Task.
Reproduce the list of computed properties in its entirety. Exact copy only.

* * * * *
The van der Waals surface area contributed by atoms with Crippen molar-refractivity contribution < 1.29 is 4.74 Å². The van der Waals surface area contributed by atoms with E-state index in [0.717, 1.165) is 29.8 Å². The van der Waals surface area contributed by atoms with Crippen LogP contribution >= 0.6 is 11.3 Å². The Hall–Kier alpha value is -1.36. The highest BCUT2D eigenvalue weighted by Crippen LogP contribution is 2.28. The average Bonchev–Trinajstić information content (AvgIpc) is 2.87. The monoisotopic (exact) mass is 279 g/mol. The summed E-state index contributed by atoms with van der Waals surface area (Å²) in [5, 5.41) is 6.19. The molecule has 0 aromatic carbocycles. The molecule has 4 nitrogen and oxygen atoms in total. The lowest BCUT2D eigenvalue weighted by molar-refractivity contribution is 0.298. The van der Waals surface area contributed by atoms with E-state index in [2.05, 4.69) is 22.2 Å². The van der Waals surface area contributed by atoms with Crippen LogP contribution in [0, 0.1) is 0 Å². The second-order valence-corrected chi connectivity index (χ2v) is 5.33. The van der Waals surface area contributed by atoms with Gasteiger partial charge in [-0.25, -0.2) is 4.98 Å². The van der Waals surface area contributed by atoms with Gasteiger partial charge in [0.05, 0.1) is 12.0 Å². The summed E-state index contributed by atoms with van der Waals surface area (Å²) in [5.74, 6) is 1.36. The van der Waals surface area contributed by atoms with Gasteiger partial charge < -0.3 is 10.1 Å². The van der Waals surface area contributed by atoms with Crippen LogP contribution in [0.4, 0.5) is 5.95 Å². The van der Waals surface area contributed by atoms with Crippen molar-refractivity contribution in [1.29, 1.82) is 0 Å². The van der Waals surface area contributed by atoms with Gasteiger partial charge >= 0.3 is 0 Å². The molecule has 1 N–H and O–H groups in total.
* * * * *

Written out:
The van der Waals surface area contributed by atoms with Crippen molar-refractivity contribution < 1.29 is 4.74 Å². The van der Waals surface area contributed by atoms with E-state index in [0.717, 1.165) is 29.8 Å². The van der Waals surface area contributed by atoms with Crippen LogP contribution >= 0.6 is 11.3 Å². The Hall–Kier alpha value is -1.36. The highest BCUT2D eigenvalue weighted by Crippen LogP contribution is 2.28. The average Bonchev–Trinajstić information content (AvgIpc) is 2.87. The monoisotopic (exact) mass is 279 g/mol. The summed E-state index contributed by atoms with van der Waals surface area (Å²) in [5, 5.41) is 6.19. The molecule has 0 aromatic carbocycles. The molecule has 4 nitrogen and oxygen atoms in total. The lowest BCUT2D eigenvalue weighted by molar-refractivity contribution is 0.298. The van der Waals surface area contributed by atoms with E-state index in [2.05, 4.69) is 22.2 Å². The van der Waals surface area contributed by atoms with Crippen LogP contribution in [0, 0.1) is 0 Å². The second-order valence-corrected chi connectivity index (χ2v) is 5.33. The van der Waals surface area contributed by atoms with Gasteiger partial charge in [-0.25, -0.2) is 4.98 Å². The van der Waals surface area contributed by atoms with Gasteiger partial charge in [0.05, 0.1) is 12.0 Å². The summed E-state index contributed by atoms with van der Waals surface area (Å²) in [5.74, 6) is 1.36. The van der Waals surface area contributed by atoms with Gasteiger partial charge < -0.3 is 10.1 Å². The van der Waals surface area contributed by atoms with Crippen LogP contribution in [0.4, 0.5) is 5.95 Å². The van der Waals surface area contributed by atoms with Crippen molar-refractivity contribution in [1.29, 1.82) is 0 Å². The van der Waals surface area contributed by atoms with Gasteiger partial charge >= 0.3 is 0 Å². The molecule has 1 N–H and O–H groups in total.